24 American Sociological Review 24 83(1) stereotypes might be shaped by whether one takes [Trump] literally, but not seriously; his is experiencing a legitimacy crisis. In particu- supporters take him seriously, but not liter - lar, values such as warmth and loyalty might ally.” In addition to providing supporting have particular appeal when one sees the elite evidence for this insight, our article contrib- as serving itself at the expense of the popu- utes to public debates by sharpening the logic lace (cf. Haidt 2012; Lamont and Molnár that underlies Zito’s observation and by tak- 2002). It seems natural to gravitate toward ing it out of the charged atmosphere of the media sources that describe the world in election to an experimental setting where we - terms of the legitimacy crisis that one per demonstrate the mechanisms that turn on and ceives. Thus, although we have established off the tendency to perceive lying demagogu- that such factors as culture, information ery as symbolic protest. Put differently, to access, and candidate gender are unnecessary recognize that Trump supporters viewed his for explaining sharp partisan differences in lying demagoguery as symbolic protest is not responding to the same political facts, future to explain why they did so. Moreover, one research is necessary to tease out how these might think this perception was due to parti- important factors relate to the one we have sans’ basic tendency to view their candidate’s validated here—membership in an aggrieved blemishes as beautiful; or it might be due to social category in a legitimacy crisis. any of the factors just discussed—culture, information access, or gender stereotyping. Our theory and evidence show that mere par - Relationship to the 2016 U.S. tisanship is insufficient to produce this effect Presidential Election and such factors are unnecessary for explain- This article was animated by a puzzle that ing it. What is sufficient is that one be a mem- ber of an aggrieved social category in a emerged from the 2016 presidential election: legitimacy crisis. How could a candidate who repeatedly told Moreover, our theory fits key facts of the lies and flagrantly broke norms be viewed as 2016 U.S. presidential election. In particular, authentic by his supporters? One possibility is much recent scholarship suggests that the that his supporters thought his false state- U.S. political system was suffering from a ments were true. Accordingly, Swire and col- legitimacy crisis with regard to certain con- leagues (2017) demonstrate that Trump’s supporters were more likely to believe false stituencies, and perhaps most notably the statements by Trump, and to be resistant to white working class (see Morgan and Lee 2017; cf. Skocpol and Williamson [2013] on correction by neutral sources. But although the Tea Party movement). Arguably, this our post-election survey (see Appendix) pro- vides additional support for this effect, it also legitimacy crisis had aspects of both a repre- sentation crisis and a power-devaluation cri- demonstrates that most Trump supporters sis. The latter theme appeared in the Trump recognized one of his most notorious lies as false, and that the key difference between campaign’s slogan to “Make America Great Trump voters’ and Clinton voters’ perceptions Again,” in Trump’s attacks against immi- of this lie was that the former viewed it as a grants, in the campaign’s resonance with form of symbolic protest. Moreover, Trump white working-class voters who saw the Fed- eral government as biased in favor of people voters’ tendency to perceive this symbolic of color (Hochschild and Hout 2017), and in protest was significantly correlated with their the argument that norms of “political correct- tendency to see him as authentic and to be enthusiastic in their support for him. ness” that favor new social categories had The idea that Trump’s lies were a form of been foisted upon the country (Hochschild symbolic protest achieved significant cur - 2016; McElwee and McDaniel 2017; Wil- rency in the media by October 2016 due to an liams 2017; cf. Bonikowski and DiMaggio She 2016; Willer, Feinberg, and Wetts 2016). The article by Salena Zito of The Atlantic. summarized the idea as follows: “The press themes of a representation crisis were also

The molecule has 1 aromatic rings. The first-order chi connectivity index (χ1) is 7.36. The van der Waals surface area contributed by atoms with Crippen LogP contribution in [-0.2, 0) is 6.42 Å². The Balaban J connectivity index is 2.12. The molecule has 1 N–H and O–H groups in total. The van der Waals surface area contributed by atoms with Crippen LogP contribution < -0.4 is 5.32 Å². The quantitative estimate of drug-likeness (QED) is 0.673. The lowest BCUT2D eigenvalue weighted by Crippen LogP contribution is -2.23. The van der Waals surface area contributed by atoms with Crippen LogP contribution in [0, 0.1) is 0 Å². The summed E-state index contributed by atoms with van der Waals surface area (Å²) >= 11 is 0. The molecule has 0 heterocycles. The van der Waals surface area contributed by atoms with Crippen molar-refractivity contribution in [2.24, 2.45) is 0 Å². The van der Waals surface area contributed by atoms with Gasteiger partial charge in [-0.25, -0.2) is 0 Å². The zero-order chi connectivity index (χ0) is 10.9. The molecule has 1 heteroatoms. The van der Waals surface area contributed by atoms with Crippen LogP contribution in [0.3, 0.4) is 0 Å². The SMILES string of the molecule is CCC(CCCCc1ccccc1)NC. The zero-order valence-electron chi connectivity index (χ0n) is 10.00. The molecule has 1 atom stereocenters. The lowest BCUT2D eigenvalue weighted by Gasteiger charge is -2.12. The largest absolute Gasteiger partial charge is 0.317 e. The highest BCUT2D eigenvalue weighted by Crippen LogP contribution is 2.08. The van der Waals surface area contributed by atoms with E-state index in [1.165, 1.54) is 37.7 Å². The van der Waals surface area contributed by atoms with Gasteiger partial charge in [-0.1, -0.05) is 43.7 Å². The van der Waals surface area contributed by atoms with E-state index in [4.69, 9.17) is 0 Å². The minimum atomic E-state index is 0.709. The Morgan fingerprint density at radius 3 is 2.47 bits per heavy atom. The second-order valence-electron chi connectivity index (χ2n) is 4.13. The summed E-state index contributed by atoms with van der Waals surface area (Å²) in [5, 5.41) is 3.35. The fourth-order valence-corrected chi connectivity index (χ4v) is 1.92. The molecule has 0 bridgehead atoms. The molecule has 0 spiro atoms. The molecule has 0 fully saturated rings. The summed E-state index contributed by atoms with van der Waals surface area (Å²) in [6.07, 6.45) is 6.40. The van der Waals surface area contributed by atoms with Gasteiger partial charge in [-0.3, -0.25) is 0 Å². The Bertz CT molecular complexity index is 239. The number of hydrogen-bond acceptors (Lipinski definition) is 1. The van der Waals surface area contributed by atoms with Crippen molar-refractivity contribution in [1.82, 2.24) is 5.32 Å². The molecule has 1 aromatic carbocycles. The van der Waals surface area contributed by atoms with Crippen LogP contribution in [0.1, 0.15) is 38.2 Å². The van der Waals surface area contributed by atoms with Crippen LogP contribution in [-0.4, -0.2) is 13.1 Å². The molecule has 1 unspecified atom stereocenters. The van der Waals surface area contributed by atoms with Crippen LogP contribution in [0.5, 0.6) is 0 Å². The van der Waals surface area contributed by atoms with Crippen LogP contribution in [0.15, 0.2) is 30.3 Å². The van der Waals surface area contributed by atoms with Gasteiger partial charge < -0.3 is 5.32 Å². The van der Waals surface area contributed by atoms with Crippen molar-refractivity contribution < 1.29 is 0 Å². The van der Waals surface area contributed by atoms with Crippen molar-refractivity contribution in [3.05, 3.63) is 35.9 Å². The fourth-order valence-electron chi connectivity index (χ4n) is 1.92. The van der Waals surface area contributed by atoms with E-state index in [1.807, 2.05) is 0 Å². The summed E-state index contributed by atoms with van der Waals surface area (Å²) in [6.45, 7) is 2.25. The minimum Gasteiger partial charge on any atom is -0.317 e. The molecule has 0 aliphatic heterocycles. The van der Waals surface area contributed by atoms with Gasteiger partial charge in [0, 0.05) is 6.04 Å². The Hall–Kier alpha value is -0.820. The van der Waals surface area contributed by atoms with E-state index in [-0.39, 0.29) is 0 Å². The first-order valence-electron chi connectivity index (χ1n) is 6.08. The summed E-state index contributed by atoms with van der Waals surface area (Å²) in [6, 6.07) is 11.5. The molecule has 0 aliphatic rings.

25 Hahl et al. 25 quite strong, as reflected in the Trump cam- be authentically appealing, and they may con- paign’s call to “drain the swamp,” and the tinue to support him once in office as a means attacks on Hillary Clinton for being corrupt of demonstrating loyalty to one another. and careless with U.S. interests and for being distant from “real Americans.” Conclusion We should note why Donald Trump seems to have been particularly well-suited to play Our experimental analyses provide clear sup- the part of authentic champion via lying dem- port for our proposed resolution of the puzzle agoguery. As Bonikowski and Gidron (2016a) of how a lying demagogue may be viewed as show, populism is the style of the political more authentic than a candidate who neither lies nor flagrantly violates publicly-endorsed outsider. We argued that a key reason why it seems plausible that the lying demagogue is norms. In short, our theory revolves around bravely speaking truth about power is that his two ideas: (1) a political candidate can achieve a perception of authenticity in two flagrant norm violation makes him persona non grata ways—via sincerity and via authentic cham- among the establishment. In pionhood; and (2) members of aggrieved Trump’s case, he had already been an outcast for many years among the cultural elite (see social categories in a crisis of legitimacy will be motivated to see the lying demagogue as Kruse 2017). Indeed, an off-cited motivation an authentic champion. Our results provide for his presidential campaign was to counter his humiliation at the hands of Barack Obama strong support for these ideas. Indeed, it is at the 2011 White House Correspondents’ worth highlighting that the subtle experimen- 20 tal manipulations we introduced were suffi- Dinner, which made it abundantly clear how cient to turn on and off these mechanisms. detested he was in the elite establishment. But Finally, the fact that we were able to repro- insofar as Trump had no chance of being duce largely the same pattern of results in two acceptable in elite eyes, this made him even more credible as an authentic champion of his different types of legitimacy crises adds fur - supporters—mainly Americans who also felt ther credence to our results. disrespected by cultural elites. And it likely made his lying demagoguery even more cred- -ELECTIOn APPEnDIx: POST ible. If the key to the authentic appeal of the SurvEy On PErCEPTIOn OF lying demagogue is that he is signaling a TruMP’S F ALSE STATEMEnTS willingness to be regarded as a pariah by the establishment, Trump was certainly a credible Study design. pariah. In this sense, his statements reminded The post-election survey was 21 conducted on November 16th, 2017, eight his voters that he is a pariah just like them. Finally, while our theory and results pro- days after the U.S. presidential election, on vide a sufficient explanation for the authentic Amazon Mechanical Turk. Participants, who were restricted to U.S. IP addresses, were told appeal of the lying demagogue, we do not that the purpose of the survey was “to assess exclude the possibility of other advantages what kinds of impressions voters form about that lying demagoguery may have for a politi- presidential candidates.” In reality, the study cian. In particular, a political leader may tell was designed to assess whether (1) it is pos- obvious lies to test his followers and thereby sible for voters to view a candidate—Donald escalate their commitment to him. This is the Trump, in particular—as authentic despite logic that Orwell (1949) made famous in his recognizing that he deliberately told a dema- analysis of totalitarianism, and it has been gogic lie; and (2) whether his supporters justi- documented in modern authoritarian regimes fied this behavior as a form of symbolic (e.g., Wedeen 1999). Post-election, this logic may be salient for Trump as well (Yglesias protest. Alternatively, Trump’s supporters 2017). Indeed, Trump supporters may have might view him as authentic because they do found his lying demagoguery as a candidate to not see his demagogic lies as such. To rule in